Pop Culture Gadabout
Saturday, July 10, 2010
      ( 7/10/2010 12:48:00 PM ) Bill S.  

“THOSE PRIME MINISTERS ARE ALL THE SAME. WHY SHOULD I CARE ABOUT THEM?” There are times you can really fall down the rabbit hole pondering the sexual politics in shojo manga -- and Eiki Eiki’s Millennium Prime Minister (DMP) is one of ‘em. A comic romance set in the Japanese political world, the series is about the country’s youngest p.m., 25-year-old Kanata Okazaki, and his stalker-y attraction for the 16-year-old redheaded schoolgirl Minori Nagashima. How does a 25-year-old get to be Japan’s prime minister? “It is the New Millennium,” Kanata says, which is all the explanation we’re provided.

Kanta runs into the redheaded schoolgirl the day they both ditch their respective responsibilities for game time at the arcade. After she defeats him at a game, the impetuous p.m. is instantly smitten. “You have great hair,” he tells her. “Curly and permed, soft to the touch.” He then announces that she’s going to be his wife.

Young Minori doesn’t know what to make of this, of course. Though the young prime minister is a dreamy type with his own fan club of star struck young girls, there’s still that nine-year age difference to consider. More than once in the first volume, one of Kanato’s acquaintances asks him if he’s a pedophile, and while this is pretty much treated as a joke, it’s pretty clear that the guy’s a control freak. Using his connections, he gets a story planted in the press showing the two of them “patronage dating” (a helpful footnote tells us Westerners that this is a reference to “schoolgirl prostitution”), with Minori going by the public name of “Schoolgirl A.” To manage the scandal that he himself has helped to create, he tells the media that she’s his fiancé. Minori’s parents turn out to be thrilled at the thought of their daughter being a First Lady: “If she doesn’t want to, we’ll make her marry you,” they say.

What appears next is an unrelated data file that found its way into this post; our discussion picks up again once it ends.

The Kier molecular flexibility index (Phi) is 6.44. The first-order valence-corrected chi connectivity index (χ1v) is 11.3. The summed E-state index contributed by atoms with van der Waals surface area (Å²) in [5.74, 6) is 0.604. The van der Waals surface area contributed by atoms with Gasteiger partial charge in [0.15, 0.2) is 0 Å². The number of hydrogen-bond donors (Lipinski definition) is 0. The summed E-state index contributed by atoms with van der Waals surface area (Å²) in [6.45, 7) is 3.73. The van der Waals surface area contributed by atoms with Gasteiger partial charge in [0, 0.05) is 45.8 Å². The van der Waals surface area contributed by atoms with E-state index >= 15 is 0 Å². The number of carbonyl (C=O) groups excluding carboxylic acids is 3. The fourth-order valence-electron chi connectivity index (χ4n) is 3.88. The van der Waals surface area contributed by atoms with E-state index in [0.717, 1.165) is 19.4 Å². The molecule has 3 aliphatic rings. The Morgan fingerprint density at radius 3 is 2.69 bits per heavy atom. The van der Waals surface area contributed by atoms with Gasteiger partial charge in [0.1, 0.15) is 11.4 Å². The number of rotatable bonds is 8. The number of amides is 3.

Ignoring the potentially creepy overtones, Minori’s parents send her off to live in the prime minister’s mansion (“Don’t worry,” he reassures them, “we won’t consummate anything until after we’re married!”) where our high schooler has to survive among a world of political types. Chief among these is the jealous 18-year-old senior aide Sai, a boy genius with a serious crush on Kanata who starts pranking Minori as soon as she moves into the place. Just two years older than our heroine, he’s prized for his organizational savvy, but as soon as he starts acting out, he’s called bratty.

On Kanata’s side, the attraction that he feels toward our heroine seems to be largely platonic: at one point, we’re led to believe that he’s going to make a serious play for her, but it turns out that all that he wants to do is brush her hair. Still, Minori rightly chafes at all his machinations. “Like always, I’m at the mercy of this guy’s games,” she tells the reader as the p.m. hovers over with a brush in hand. There are times, though, when our gal finds herself admiring the guy’s basic hotness in spite of herself.

Eiki Eiki, primarily known for yaoi (boy love) manga, nonchalantly skips through this potentially offensive nonsense by keeping her heroine prickly enough to prevent her being a passive victim. Her characters are expressively comic without going over the top -- most of the time, anyway -- and Minori’s overall reactions to her outlandish situations are generally more amusing than distressed. First volume is primarily devoted to introducing the set-up and the characters (also in the supporting cast: a political reporter and a special police agent attached to the p.m. -- both of whom have their own takes on the situation), though the writer/artist, whose grandfather was himself once Japan’s prime minister, promises more political material in volumes to come. That’s as maybe, but I’m still thinking that Millennium Prime Minister’s big draw will remain its provocative Manipulative Male/Resistive Girl relationship.

(First published on Blogcritics.)


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Pop cultural criticism - plus the occasional egocentric socio/political commentary by Bill Sherman (popculturegadabout AT yahoo.com).

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